The food on the Avalon Siem Reap has been incredible. I start my mornings off with a shot of espresso, a made-to-order omelet with fresh Thai chili peppers, and I’ve become a big fan of dragon fruit and fresh coconut milk. So refreshing. Then for lunch, we come back to the ship after excursions and the buffets are amazing. I’ve eaten Phở and this yummy local salad for lunch that was so amazing (it’s made up of seafood, shaved Brussels sprouts, shaved broccoli and leeks). Dinners are full of variety. We usually get to choose from five local dishes, and my favorite have been Australian lamp chops, meat lasagna and seared duck breast in Phở. Plus, all dinners are complemented with unlimited wine! If someone is a little anxious about trying one of the foreign dishes, the chef is more than willing to cook grilled chicken, steak or a salad. It’s a tasty way to become acquainted with the culture.
Consuming all this food has fueled me for the excursions we partake in every day. Yesterday, we saw a glimpse of the historical atrocities inflicted on the Cambodian people at the Tuol Sleng Genocide Museum which was once the site of a prison during the Khmer Rouge regime. In the afternoon, we learned more about the Cambodian history, but this time, in regards to their silk weaving. The group visited the village of Prek Bang Kong where silk weaving is a well-preserved tradition. We spent time in a house and learned about how silk is produced during a silk weaving demonstration. We were even able to buy handmade gifts like silk and Khmer scarves (traditional Cambodian scarves) that I will be bringing back for friends and family. I’m appreciating all this time spent with the locals. Learning about their history through native voices makes this trip even more extraordinary.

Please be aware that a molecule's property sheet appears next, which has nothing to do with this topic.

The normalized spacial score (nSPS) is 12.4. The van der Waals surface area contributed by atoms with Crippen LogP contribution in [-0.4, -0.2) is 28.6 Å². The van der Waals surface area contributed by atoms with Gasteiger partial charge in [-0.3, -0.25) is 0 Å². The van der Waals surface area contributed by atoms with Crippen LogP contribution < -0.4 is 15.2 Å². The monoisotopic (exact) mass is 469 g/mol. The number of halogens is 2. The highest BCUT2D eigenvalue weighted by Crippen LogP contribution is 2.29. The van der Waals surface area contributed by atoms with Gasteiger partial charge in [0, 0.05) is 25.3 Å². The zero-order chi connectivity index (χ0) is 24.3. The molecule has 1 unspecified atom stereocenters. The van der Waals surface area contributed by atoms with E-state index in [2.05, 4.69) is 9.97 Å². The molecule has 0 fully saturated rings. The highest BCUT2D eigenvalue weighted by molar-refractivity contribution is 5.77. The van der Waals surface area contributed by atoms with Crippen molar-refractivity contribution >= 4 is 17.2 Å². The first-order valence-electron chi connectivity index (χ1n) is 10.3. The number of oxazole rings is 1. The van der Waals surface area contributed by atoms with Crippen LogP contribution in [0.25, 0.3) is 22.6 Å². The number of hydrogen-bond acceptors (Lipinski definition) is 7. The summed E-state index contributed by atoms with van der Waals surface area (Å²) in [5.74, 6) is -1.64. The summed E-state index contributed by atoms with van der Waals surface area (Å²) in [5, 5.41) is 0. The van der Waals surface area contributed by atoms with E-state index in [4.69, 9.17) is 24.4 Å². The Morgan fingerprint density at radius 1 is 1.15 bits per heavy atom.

Today we visited Wat Hanchey, a temple dating back to the 8th century and the Chenla Empire. All visitors to the temple are expected to have their knees and shoulders covered. The temple is located on a hilltop, where we got to enjoy stunning views of the surrounding area. We received a traditional water blessing given by local monks, who chanted and sprinkled water over the group and tied a red and yellow bracelet on each person’s arm.
After the blessing, we took a walking tour through the rural village of Angkor Ban where we saw traditional Khmer houses and visited a local school. We were greeted yet again by smiling faces, and you really can’t help but feel joyful around these children. I felt so fortunate to be in their presence and I can tell the group is still beaming from our day of multiple blessings.
I’m going to sit back, relax and enjoy the view from my stateroom as we sail along the Mekong. Until next time!
All photos courtesy of Danny Blair.